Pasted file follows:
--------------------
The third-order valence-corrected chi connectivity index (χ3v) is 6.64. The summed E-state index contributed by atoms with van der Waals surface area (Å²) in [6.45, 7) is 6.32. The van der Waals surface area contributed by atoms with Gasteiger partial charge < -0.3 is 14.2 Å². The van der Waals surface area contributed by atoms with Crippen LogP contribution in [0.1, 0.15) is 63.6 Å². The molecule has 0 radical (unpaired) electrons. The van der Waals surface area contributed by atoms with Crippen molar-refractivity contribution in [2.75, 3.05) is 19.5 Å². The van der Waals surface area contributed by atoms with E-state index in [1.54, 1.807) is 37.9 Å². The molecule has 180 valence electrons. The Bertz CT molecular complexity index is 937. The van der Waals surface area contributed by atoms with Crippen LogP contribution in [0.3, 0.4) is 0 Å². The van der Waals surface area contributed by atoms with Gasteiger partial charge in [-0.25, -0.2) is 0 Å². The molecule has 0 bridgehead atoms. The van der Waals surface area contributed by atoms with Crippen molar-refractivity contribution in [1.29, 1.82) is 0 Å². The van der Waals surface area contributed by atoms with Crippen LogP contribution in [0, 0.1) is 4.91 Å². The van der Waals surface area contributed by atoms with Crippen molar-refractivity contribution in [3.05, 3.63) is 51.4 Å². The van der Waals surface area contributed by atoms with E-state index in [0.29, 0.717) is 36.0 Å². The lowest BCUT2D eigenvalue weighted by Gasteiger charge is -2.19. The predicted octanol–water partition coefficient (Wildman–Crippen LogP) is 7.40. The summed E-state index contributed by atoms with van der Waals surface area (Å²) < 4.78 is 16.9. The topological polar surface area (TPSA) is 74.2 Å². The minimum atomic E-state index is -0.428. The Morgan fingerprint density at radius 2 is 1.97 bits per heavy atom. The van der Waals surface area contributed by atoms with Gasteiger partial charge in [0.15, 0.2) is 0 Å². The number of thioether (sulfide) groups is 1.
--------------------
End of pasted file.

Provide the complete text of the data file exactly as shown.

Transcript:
The third-order valence-corrected chi connectivity index (χ3v) is 6.64. The summed E-state index contributed by atoms with van der Waals surface area (Å²) in [6.45, 7) is 6.32. The van der Waals surface area contributed by atoms with Gasteiger partial charge < -0.3 is 14.2 Å². The van der Waals surface area contributed by atoms with Crippen LogP contribution in [0.1, 0.15) is 63.6 Å². The molecule has 0 radical (unpaired) electrons. The van der Waals surface area contributed by atoms with Crippen molar-refractivity contribution in [2.75, 3.05) is 19.5 Å². The van der Waals surface area contributed by atoms with E-state index in [1.54, 1.807) is 37.9 Å². The molecule has 180 valence electrons. The Bertz CT molecular complexity index is 937. The van der Waals surface area contributed by atoms with Crippen LogP contribution in [0.3, 0.4) is 0 Å². The van der Waals surface area contributed by atoms with Gasteiger partial charge in [-0.25, -0.2) is 0 Å². The molecule has 0 bridgehead atoms. The van der Waals surface area contributed by atoms with Crippen molar-refractivity contribution in [1.29, 1.82) is 0 Å². The van der Waals surface area contributed by atoms with Crippen LogP contribution in [0, 0.1) is 4.91 Å². The van der Waals surface area contributed by atoms with Crippen molar-refractivity contribution in [3.05, 3.63) is 51.4 Å². The van der Waals surface area contributed by atoms with E-state index in [0.29, 0.717) is 36.0 Å². The lowest BCUT2D eigenvalue weighted by Gasteiger charge is -2.19. The predicted octanol–water partition coefficient (Wildman–Crippen LogP) is 7.40. The summed E-state index contributed by atoms with van der Waals surface area (Å²) < 4.78 is 16.9. The topological polar surface area (TPSA) is 74.2 Å². The minimum atomic E-state index is -0.428. The Morgan fingerprint density at radius 2 is 1.97 bits per heavy atom. The van der Waals surface area contributed by atoms with Gasteiger partial charge in [0.15, 0.2) is 0 Å². The number of thioether (sulfide) groups is 1.